A Z Psychiatry 


    

Ray's Web Encyclopedia of Mental Health

 

 

The ICD-10 Classification of Mental and Behavioural Disorders
World Health Organization, Geneva, 1992

F21 Schizotypal Disorder

A disorder characterized by eccentric behaviour and anomalies of thinking and affect which resemble those seen in schizophrenia, thought no definite and characteristic schizophrenic anomalies have occurred at any stage. There is no dominant or typical disturbance, but any of the following may be present:

(a) inappropriate or constricted affect (the individual appears cold and aloof);
(b) behaviour or appearance that is odd, eccentric, or peculiar;
(c) poor rapport with others and a tendency to social withdrawal;
(d) odd beliefs or magical thinking, influencing behaviour and inconsistent with subcultural norms;
(e) suspiciousness or paranoid ideas;
(f) obsessive ruminations without inner resistance, often with dysmorphophobic, sexual or aggressive contents;
(g) unusual perceptual experiences including somatosensory (bodily) or other illusions, depersonalization or derealization;
(h) vague, circumstantial, metaphorical, overelaborate, or stereotyped thinking, manifested by odd speech or in other ways, without gross incoherence;
(i) occasional transient quasi-psychotic episodes with intense illusions, auditory or other hallucinations, and delusion-like ideas, usually occurring without external provocation.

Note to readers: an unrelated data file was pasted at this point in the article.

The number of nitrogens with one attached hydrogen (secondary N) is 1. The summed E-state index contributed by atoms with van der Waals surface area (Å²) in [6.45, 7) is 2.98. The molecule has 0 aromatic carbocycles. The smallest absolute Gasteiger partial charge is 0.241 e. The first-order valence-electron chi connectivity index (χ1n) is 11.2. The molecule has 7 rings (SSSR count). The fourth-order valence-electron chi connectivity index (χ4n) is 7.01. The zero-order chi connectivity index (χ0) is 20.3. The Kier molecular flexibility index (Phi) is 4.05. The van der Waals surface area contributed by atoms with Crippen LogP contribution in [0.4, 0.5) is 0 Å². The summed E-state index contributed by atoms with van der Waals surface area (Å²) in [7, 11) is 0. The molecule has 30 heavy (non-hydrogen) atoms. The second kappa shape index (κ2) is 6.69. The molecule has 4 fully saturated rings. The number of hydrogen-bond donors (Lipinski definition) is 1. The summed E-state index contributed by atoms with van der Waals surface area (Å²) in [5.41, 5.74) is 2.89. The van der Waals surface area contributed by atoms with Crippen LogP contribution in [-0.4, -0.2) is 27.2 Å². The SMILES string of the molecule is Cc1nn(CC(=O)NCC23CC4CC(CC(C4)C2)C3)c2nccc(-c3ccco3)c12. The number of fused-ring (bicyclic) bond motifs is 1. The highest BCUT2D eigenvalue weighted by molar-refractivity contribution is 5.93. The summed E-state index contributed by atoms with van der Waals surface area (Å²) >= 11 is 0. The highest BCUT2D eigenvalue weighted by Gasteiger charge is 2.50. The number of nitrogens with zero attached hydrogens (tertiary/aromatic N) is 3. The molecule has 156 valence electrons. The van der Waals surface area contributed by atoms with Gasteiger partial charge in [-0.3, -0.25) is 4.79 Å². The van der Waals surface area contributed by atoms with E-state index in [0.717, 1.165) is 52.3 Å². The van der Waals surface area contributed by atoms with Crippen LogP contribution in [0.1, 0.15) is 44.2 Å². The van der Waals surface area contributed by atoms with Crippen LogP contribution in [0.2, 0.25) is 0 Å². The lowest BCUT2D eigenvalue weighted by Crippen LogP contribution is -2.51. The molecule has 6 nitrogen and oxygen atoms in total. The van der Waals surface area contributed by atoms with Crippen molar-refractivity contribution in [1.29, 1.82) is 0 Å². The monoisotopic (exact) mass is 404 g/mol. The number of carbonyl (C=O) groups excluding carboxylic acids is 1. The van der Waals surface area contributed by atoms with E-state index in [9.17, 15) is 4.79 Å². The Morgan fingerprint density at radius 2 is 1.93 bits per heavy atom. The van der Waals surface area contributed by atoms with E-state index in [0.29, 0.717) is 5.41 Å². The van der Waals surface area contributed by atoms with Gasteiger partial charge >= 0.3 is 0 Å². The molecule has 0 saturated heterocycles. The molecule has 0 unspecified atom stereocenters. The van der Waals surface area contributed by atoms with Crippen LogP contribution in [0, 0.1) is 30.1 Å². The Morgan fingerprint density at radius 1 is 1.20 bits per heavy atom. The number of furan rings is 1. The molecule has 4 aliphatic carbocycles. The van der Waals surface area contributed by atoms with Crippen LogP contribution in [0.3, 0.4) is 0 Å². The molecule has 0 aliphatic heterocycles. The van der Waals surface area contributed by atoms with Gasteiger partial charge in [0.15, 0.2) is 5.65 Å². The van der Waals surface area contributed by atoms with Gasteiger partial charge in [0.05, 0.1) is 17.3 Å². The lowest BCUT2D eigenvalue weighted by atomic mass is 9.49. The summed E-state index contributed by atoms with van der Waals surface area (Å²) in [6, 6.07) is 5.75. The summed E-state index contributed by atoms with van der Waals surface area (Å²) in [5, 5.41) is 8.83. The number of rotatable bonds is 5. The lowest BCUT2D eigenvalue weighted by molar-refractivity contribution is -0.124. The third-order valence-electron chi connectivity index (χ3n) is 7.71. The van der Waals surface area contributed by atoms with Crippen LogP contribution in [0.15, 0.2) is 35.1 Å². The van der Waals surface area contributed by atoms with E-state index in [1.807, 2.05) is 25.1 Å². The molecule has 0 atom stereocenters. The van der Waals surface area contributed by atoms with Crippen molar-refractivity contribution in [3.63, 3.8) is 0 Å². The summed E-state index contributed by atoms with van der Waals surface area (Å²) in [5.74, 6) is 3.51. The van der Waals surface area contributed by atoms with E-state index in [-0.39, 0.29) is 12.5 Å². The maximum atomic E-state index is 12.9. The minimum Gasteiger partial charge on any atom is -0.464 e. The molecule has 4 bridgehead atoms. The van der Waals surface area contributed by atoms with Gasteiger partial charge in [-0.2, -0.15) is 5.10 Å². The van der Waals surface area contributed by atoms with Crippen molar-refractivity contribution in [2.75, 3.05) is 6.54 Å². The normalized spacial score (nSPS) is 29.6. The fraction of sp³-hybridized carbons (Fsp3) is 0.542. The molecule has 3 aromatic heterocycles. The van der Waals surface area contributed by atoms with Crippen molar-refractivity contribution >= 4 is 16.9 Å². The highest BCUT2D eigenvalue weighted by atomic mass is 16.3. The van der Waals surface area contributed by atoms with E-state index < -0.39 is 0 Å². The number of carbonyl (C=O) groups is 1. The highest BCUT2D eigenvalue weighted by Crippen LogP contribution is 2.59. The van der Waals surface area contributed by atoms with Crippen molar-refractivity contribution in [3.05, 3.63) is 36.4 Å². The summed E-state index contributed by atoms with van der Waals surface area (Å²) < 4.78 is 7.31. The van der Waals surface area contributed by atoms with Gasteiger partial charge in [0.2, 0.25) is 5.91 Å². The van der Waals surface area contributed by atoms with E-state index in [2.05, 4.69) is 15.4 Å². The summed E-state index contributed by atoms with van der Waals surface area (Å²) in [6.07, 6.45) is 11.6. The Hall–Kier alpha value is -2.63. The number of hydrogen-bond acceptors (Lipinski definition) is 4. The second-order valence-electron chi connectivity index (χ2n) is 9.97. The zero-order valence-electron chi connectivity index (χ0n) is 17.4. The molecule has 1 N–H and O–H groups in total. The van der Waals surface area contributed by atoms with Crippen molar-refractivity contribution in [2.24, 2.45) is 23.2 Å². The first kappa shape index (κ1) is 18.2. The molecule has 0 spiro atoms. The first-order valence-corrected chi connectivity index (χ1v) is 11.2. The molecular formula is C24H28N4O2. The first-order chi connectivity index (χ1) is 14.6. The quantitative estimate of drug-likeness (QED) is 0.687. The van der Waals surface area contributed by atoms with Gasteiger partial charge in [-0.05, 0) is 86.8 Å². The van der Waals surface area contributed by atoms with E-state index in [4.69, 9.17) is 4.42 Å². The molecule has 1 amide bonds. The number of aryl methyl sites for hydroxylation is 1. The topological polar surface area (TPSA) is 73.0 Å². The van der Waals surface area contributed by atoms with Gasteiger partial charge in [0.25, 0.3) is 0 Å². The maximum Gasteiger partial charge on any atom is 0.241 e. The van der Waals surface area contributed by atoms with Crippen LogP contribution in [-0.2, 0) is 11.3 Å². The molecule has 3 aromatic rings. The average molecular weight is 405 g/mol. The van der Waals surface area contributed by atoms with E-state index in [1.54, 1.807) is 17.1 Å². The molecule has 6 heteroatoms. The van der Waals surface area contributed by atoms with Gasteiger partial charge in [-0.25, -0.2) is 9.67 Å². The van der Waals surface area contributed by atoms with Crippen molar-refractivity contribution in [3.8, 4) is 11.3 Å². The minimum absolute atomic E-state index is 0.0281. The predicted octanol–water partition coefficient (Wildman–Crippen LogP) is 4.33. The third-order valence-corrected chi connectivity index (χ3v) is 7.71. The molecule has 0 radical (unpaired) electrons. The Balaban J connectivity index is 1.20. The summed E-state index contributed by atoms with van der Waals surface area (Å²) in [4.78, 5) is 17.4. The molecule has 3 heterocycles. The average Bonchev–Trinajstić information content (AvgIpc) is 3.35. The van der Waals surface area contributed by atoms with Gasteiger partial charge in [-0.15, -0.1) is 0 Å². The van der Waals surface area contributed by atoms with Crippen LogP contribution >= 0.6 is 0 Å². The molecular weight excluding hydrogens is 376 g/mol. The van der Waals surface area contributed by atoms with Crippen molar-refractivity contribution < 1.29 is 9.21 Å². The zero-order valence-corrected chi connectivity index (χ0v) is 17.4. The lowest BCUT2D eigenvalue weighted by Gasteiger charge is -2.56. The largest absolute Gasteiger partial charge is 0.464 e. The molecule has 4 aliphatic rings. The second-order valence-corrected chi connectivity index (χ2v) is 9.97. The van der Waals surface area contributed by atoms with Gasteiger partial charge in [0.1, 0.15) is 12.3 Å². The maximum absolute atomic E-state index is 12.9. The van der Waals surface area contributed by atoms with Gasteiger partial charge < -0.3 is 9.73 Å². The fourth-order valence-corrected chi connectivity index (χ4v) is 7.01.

The disorder runs a chronic course with fluctuations of intensity. Occasionally it evolves into overt schizophrenia. There is no definite onset and its evolution and course are usually those of a personality disorder. It is more common in individuals related to schizophrenics and is believed to be part of the genetic "spectrum" of schizophrenia.

 

Diagnostic Guidelines

This diagnostic rubric is not recommended for general use because it is not clearly demarcated either from simple schizophrenia or from schizoid or paranoid personality disorders. If the term is used, three or four of the typical features listed above should have been present, continuously or episodically, for at least 2 years. The individual must never have met criteria for schizophrenia itself. A history of schizophrenia in a first-degree relative gives additional weight to the diagnosis but is not a prerequisite.

Includes:
* borderline schizophrenia
* latent schizophrenia
* latent schizophrenic reaction
* prepsychotic schizophrenia
* prodromal schizophrenia
* pseudoneurotic schizophrenia
* pseudopsychopathic schizophrenia
* schizotypal personality disorder

Excludes:
* Asperger's syndrome
* schizoid personality disorder


ICD-10 copyright 1992 by World Health Organization.
AZ Psychiatry copyright (www.azpsychiatry.info) by Dr. Manaan Kar Ray